Detailed guidelines and eligibility criteria for intending applicants will be available on the Arab Fund for Arts & Culture website starting October 26.
Netflix has established a film and television emergency fund in collaboration with the Arab Fund for Arts & Culture (AFAC) to help Lebanon’s film and TV community.
The fund, valued at $500,000, will provide financial support in the form of individual grants ($2,000 per grant) to Lebanon’s film and TV community, primarily below-the-line crew, craftspeople and freelancers who are active in the television or film industry and have faced economic hardship resulting from the disruption of normal life, halts in productions, and little to no opportunities in the Film and TV industry due to the impact of the global pandemic.
The fund comes at a critical time for Lebanon, which has witnessed tremendous social, political and economic changes, coupled with the spread of a global pandemic and the recent catastrophic port blast.
From October 26, members of Lebanon’s film and TV community will be able to apply for the fund by filling out an online application form and providing supporting documentation including a list of the five most recent projects they worked on, two references, an overview of any other emergency support that they might have received this year and a brief description of the applicants’ challenges such as cancelled or delayed projects.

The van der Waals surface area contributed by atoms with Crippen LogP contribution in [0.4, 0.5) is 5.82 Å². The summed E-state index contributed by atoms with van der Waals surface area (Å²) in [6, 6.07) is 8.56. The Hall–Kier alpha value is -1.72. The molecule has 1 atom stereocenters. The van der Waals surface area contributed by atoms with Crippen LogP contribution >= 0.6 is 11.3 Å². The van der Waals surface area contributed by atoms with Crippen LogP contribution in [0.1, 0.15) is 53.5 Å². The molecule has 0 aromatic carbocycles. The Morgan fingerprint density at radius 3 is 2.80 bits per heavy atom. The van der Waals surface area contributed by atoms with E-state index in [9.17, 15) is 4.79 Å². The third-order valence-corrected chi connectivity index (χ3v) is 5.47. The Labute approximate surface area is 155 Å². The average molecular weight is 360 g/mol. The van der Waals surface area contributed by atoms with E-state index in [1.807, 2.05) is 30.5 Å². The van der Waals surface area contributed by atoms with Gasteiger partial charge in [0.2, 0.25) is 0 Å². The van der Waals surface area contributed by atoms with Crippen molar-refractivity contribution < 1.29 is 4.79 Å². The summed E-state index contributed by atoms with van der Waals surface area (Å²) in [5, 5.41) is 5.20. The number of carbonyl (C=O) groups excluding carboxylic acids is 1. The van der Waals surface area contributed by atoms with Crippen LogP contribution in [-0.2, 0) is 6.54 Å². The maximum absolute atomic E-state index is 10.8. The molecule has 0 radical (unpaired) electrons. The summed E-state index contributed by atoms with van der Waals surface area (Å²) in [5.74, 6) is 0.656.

In March, Netflix announced a $100m hardship fund to support creative communities across the world who have been impacted by the pandemic, which has since increased to $150m.
Commenting on the fund, a Netflix spokesperson said: “The Lebanese creative community and Beirut’s thriving cultural scene form the backbone of entertainment across the Arab world. We are so grateful to be working with the Arab Fund for Arts & Culture and hope this fund supports the creative community during this difficult period.”
AFAC Executive Director Rima Mismar remarked: “The multiple crises that Lebanon has been facing over the past year expose further the vulnerability and precarity of the arts and culture sector and magnify long-standing inequalities and lack of social safety nets. There is a real fear of loss of livelihoods for freelance artists, professionals and practitioners which may eventually lead to migration and creativity drain. We hope that this support will offer the community of practitioners a sense of solidarity and something to hold on to while fighting its way out of this emergency situation.”